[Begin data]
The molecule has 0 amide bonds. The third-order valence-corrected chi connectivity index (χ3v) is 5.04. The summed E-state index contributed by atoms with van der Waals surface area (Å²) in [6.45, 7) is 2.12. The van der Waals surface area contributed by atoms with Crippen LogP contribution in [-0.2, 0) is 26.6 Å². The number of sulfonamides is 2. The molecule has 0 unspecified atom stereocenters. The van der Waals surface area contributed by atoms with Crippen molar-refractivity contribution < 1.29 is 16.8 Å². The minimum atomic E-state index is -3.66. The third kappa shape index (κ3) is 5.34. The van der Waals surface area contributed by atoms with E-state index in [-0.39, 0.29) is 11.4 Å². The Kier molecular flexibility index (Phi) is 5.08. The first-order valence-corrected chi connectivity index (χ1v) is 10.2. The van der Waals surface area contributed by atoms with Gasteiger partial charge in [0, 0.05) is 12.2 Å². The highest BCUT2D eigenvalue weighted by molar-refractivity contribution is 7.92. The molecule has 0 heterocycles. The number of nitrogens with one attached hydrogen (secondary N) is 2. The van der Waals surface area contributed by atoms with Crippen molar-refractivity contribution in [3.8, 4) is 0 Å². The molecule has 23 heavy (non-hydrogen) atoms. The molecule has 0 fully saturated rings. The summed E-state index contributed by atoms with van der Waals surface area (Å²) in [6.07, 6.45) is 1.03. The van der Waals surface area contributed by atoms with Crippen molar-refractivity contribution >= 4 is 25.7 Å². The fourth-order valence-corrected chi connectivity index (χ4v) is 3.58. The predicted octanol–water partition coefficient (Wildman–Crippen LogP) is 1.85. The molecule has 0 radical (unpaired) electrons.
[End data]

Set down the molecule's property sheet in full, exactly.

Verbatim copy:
The molecule has 0 amide bonds. The third-order valence-corrected chi connectivity index (χ3v) is 5.04. The summed E-state index contributed by atoms with van der Waals surface area (Å²) in [6.45, 7) is 2.12. The van der Waals surface area contributed by atoms with Crippen LogP contribution in [-0.2, 0) is 26.6 Å². The number of sulfonamides is 2. The molecule has 0 unspecified atom stereocenters. The van der Waals surface area contributed by atoms with Crippen molar-refractivity contribution < 1.29 is 16.8 Å². The minimum atomic E-state index is -3.66. The third kappa shape index (κ3) is 5.34. The van der Waals surface area contributed by atoms with E-state index in [-0.39, 0.29) is 11.4 Å². The Kier molecular flexibility index (Phi) is 5.08. The first-order valence-corrected chi connectivity index (χ1v) is 10.2. The van der Waals surface area contributed by atoms with Gasteiger partial charge in [0, 0.05) is 12.2 Å². The highest BCUT2D eigenvalue weighted by molar-refractivity contribution is 7.92. The molecule has 0 heterocycles. The number of nitrogens with one attached hydrogen (secondary N) is 2. The van der Waals surface area contributed by atoms with Crippen molar-refractivity contribution in [3.8, 4) is 0 Å². The molecule has 23 heavy (non-hydrogen) atoms. The molecule has 0 fully saturated rings. The summed E-state index contributed by atoms with van der Waals surface area (Å²) in [6.07, 6.45) is 1.03. The van der Waals surface area contributed by atoms with Crippen molar-refractivity contribution >= 4 is 25.7 Å². The fourth-order valence-corrected chi connectivity index (χ4v) is 3.58. The predicted octanol–water partition coefficient (Wildman–Crippen LogP) is 1.85. The molecule has 0 radical (unpaired) electrons.